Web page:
The Office of Inspector General for the Federal Housing Finance Agency has released its seventh semiannual report to Congress, which covers the OIG’s activities from October 1, 2013 to March 31, 2014.
In the report, the OIG says that its investigative efforts “resulted in the indictment of 82 individuals and the conviction of 62 individuals, as well as the award of more than $46 million in criminal fines and restitution orders” in the last six months.
“Many of our investigations produced significant results,” Michael Stephens, acting inspector general for the FHFA says in the report. “For example, OIG along with other federal and state agencies reached a $13 billion settlement with JPMorgan. And, in Denver, the subject of an OIG investigation was sentenced to 14 years in prison for an illegal scheme to take control of foreclosed homes through home squatting.”
The OIG highlighted several cases that resulted in indictments and convictions. Among those were:
- On January 21, 2014, Spetial Collins pled guilty to one count of conspiracy to commit bank fraud in the U.S. District Court for the Northern District of Texas. Then on February 7, 2014, a federal indictment was unsealed in the same district charging seven more individuals along with Collins. Among the charged individuals was Katrina Thomas, who was charged with conspiriacy to commit bank fraud, conspiracy to commit fraud, and related activity in connection with identification documents.
Thomas, who was employed at Fannie Mae, illegally obtained personal identifying information of over 1,000 Fannie customers. She then sold the personal information to Anthony Minor, Tilisha Morrison and others who committed fraud using the illegally obtained customer information.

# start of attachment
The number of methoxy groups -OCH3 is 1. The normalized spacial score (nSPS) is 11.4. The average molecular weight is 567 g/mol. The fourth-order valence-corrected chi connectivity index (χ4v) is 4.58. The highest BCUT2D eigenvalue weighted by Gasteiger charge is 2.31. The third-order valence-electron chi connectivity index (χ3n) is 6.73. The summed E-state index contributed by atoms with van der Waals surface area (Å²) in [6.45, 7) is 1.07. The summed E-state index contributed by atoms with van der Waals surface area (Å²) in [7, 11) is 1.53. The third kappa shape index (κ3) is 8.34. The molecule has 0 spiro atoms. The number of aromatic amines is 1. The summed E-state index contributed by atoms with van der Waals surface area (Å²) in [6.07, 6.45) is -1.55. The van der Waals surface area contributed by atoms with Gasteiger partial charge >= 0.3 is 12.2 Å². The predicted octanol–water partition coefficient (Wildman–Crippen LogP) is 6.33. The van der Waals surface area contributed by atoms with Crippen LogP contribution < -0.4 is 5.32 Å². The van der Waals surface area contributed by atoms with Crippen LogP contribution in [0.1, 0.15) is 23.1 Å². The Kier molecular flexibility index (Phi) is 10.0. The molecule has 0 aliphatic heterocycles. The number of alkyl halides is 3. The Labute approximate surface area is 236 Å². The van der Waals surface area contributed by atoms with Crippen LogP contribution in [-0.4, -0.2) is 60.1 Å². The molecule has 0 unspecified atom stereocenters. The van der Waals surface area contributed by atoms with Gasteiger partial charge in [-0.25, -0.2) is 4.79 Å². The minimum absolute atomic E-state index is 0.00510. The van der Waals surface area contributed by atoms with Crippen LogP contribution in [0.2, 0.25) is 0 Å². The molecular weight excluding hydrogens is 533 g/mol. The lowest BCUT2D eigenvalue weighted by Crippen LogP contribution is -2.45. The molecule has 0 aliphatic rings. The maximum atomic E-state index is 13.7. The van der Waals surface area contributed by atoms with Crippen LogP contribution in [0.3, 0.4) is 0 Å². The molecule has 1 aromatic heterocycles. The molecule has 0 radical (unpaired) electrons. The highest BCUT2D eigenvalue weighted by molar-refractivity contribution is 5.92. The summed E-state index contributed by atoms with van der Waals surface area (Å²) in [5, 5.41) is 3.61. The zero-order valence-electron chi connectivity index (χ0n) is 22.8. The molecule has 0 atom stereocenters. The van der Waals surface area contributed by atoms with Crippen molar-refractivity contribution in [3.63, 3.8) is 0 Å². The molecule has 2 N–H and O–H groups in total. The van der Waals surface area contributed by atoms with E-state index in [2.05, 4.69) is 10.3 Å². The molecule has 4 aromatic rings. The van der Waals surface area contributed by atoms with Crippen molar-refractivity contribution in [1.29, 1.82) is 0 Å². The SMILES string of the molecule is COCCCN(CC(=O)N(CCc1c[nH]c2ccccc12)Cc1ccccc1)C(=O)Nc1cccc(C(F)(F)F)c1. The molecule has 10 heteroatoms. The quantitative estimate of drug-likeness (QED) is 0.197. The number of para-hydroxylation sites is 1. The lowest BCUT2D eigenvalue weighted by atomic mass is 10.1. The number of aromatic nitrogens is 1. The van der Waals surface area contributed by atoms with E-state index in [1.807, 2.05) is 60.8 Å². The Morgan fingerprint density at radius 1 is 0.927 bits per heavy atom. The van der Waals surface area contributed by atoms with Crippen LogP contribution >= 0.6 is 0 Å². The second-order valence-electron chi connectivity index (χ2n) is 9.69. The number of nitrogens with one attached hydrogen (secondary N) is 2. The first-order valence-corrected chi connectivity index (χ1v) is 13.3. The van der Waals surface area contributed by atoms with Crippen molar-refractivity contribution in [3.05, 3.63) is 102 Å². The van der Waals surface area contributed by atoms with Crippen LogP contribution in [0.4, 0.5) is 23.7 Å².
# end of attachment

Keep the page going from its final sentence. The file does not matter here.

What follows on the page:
- On March 14, 2014, Armando Granillo was convicted of three counts of wire fraud and deprivation of honest services in the U.S. District Court for the Central District of California after a jury trial.
From November 2012 to March 2013, Granillo, a former foreclosure specialist/REO sales associate for Fannie Mae, attempted to enrich himself by soliciting payments of at least $11,000 in exchange for favorable arrangements. Granillo then offered to increase the number of REO listings assigned to particular Realtors in exchange for 20% of the real estate sales commission received at closing when the properties sold.
After monitored meetings in which Granillo solicited and accepted $11,200 in a kickback, he was arrested and found in possession of the funds.
- On December 16, 2013, Larry Reisman was sentenced to 42 months of imprisonment and ordered to pay restitution of $1,500,000; he paid the full amount to the court on that day.
From January 2006 to October 2008, Reisman inflated the sales prices of 53 homes he built and then kicked back a portion of the proceeds to recruiters and buyers. The scheme caused a loss of approximately $5.5 million to involved financial institutions, including losses of over $500,000 to the Enterprises, which bought or secured mortgages on four of these homes.
The semiannual report also states that the OIG has issued 17 audit and evaluation reports to the FHFA, which oversees Fannie Mae and Freddie Mac.
Among those audits were:
- FHFA Oversight of Enterprise Controls Over Pre-Foreclosure Property Inspections, which found Fannie and Freddie pre-foreclosure inspections have serious quality control issues, and may contain fraudulent or manipulated data. The report stated that "the pre-foreclosure property inspection process needs improvement to ensure that pre-foreclosure inspection objectives are achieved in the most effective manner.”
- FHFA’s Oversight of the Enterprises’ Use of Appraisal Data Before They Buy Single-Family Mortgages, which found that the Enterprises have progressed in establishing the uniform collateral data portal system which is used for collecting appraisal data, but that more work “remains to be done to use the portal’s data to minimize the risk of loss.”
[Correction (1:51 p.m): A previous version of this article referred to Spetial Collins as an employee of Fannie Mae. Collins was not an employe of Fannie Mae.]